Herbal medicines are popular in many countries world-
wide, including the United States, for treatment of infant
colic and gassiness. Commercial preparations containing seed
oils from dill, fennel, anise, mint, ginger and other herbs are
widely believed to relieve abdominal distress in babies. Al-
though generally safe some herbal supplements can lead to
significant and potentially lethal complications for children.
We report a case of an infant who developed septic shock,
severe absolute leukopenia, neutropenia and subcutaneous
nodules caused by Pseudomonas aeruginosa after ingestion of
contaminated “Gripe Water,” an off-brand Ayurvedic medi-
cine brought from India.
Case report. A 9-month-old previously healthy infant
presented to our emergency department with fever and fuss-
iness for 2 days. The day before admission she began to vomit
repeatedly. On the day of admission, she became progres-
sively lethargic and was taken to the emergency department.
At presentation the infant was febrile (39.9°C), with a pulse of
181 beats/min, respiratory rate of 45 breaths/min, blood
pressure 94/50 mm Hg and oxygen saturation at 96% in room
air. The infant’s skin was mottled. She received immediate
fluid resuscitation and laboratory assessment for infection of
urine, blood and cerebrospinal fluid, after which, ceftriaxone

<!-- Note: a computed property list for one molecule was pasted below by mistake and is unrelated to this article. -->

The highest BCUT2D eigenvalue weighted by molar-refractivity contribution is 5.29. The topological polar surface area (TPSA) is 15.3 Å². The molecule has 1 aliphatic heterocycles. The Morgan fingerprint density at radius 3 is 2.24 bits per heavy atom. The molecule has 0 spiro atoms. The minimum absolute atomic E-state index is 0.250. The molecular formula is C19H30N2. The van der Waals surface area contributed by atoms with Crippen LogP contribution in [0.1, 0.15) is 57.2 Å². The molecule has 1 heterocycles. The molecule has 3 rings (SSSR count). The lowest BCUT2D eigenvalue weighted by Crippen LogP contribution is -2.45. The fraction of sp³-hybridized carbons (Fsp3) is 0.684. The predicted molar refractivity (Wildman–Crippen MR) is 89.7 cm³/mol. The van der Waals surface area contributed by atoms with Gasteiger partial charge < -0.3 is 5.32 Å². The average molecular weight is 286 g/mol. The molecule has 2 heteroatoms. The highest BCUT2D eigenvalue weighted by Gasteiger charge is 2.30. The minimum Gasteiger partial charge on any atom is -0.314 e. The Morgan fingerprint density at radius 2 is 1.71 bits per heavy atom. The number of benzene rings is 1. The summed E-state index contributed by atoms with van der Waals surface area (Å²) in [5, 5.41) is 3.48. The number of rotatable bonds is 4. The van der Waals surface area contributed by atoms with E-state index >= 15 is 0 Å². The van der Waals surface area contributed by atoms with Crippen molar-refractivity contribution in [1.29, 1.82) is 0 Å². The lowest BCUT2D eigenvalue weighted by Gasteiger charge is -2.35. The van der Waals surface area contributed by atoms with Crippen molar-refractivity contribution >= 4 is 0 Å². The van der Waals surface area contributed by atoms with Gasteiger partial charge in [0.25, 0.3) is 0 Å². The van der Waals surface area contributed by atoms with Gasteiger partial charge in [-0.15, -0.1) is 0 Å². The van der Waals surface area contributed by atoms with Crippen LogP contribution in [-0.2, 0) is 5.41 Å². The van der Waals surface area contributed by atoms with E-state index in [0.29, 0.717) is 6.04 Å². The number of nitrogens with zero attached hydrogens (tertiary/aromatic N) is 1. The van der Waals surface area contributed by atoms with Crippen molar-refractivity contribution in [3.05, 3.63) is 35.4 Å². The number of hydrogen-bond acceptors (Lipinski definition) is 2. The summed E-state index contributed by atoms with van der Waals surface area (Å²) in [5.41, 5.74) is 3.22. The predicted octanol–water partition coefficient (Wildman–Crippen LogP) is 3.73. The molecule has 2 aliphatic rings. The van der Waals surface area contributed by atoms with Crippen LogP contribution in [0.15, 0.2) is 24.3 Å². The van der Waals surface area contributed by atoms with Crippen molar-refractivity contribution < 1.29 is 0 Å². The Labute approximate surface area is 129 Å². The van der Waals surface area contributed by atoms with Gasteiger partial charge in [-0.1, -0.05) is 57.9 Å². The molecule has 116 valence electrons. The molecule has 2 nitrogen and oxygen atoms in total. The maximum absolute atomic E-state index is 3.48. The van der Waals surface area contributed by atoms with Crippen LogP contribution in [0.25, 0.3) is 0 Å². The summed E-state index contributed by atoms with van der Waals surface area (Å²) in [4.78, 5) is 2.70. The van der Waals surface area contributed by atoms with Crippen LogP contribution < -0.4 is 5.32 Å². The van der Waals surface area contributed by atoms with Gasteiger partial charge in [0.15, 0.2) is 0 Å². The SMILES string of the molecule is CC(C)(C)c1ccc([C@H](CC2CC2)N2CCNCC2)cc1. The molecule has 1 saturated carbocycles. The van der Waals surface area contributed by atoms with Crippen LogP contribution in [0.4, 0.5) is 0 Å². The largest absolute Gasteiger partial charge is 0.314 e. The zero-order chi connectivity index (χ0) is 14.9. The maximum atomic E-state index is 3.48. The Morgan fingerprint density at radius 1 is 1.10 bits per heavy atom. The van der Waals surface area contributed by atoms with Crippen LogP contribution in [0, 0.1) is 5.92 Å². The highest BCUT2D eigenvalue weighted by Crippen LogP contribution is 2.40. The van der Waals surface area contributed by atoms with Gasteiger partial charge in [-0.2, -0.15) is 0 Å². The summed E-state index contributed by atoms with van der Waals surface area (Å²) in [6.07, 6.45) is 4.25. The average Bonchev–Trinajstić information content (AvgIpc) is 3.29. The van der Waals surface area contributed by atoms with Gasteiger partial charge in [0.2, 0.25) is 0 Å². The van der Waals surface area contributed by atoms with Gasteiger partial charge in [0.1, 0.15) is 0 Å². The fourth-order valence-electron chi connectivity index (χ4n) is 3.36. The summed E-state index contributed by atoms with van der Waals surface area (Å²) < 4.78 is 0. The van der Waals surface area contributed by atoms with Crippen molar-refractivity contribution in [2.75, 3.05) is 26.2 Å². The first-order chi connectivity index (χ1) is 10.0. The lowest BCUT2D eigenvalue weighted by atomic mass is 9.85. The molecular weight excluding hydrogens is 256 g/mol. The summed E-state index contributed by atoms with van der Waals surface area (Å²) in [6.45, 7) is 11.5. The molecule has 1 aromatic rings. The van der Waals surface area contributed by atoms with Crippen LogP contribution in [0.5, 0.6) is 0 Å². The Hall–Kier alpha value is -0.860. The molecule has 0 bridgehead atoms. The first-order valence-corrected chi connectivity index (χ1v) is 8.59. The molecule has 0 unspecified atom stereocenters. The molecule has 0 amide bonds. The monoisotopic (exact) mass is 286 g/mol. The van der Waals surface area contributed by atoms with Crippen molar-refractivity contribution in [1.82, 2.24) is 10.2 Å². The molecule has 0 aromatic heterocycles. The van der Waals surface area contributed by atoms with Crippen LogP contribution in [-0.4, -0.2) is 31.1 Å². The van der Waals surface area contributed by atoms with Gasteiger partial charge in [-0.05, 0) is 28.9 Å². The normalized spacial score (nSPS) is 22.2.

and vancomycin were administered intravenously. The initial
total leukocyte cell count was 1.6 ? 103/?l (1.6 ? 109/l) with
an absolute neutrophil count of zero. The hemoglobin was 8.2
g/dl (82 g/l). Analysis of electrolytes and pH showed hypona-
tremia (125 mmol/l), hypokalemia (2.2 mmol/l) and a non-
anion gap metabolic acidosis. The patient was admitted to the
pediatric intensive care unit.
Past history. The infant was a previously healthy full term
infant, born in the United States and cared for at home by her
mother. She received all immunizations according to sched-
ule. Growth and development were normal. The family his-
tory was unremarkable. There were no siblings, no one else
was ill at home and there were no pets.
Hospital course. On arrival to the pediatric intensive care
unit, the patient remained lethargic with abnormal vital
signs. Twelve hours into her hospital course she developed
several 1-cm erythematous subcutaneous nodules on her
extremities. Six hours later the blood culture contained
Gram-negative rods identified as P. aeruginosa. Anti-
Pseudomonas therapy (ceftazidime and tobramycin) was ini-
tiated. The subcutaneous nodules were in retrospect consis-
tent with those seen during Pseudomonas sepsis.
The parents revealed that the child had been given, since
early infancy, a daily preventative dose of an herbal solution
called chvarka, which had been purchased in India. Chvarka
is an Ayurvedic medicine version of gripe water, used by
parents around the world to treat or prevent infant colic.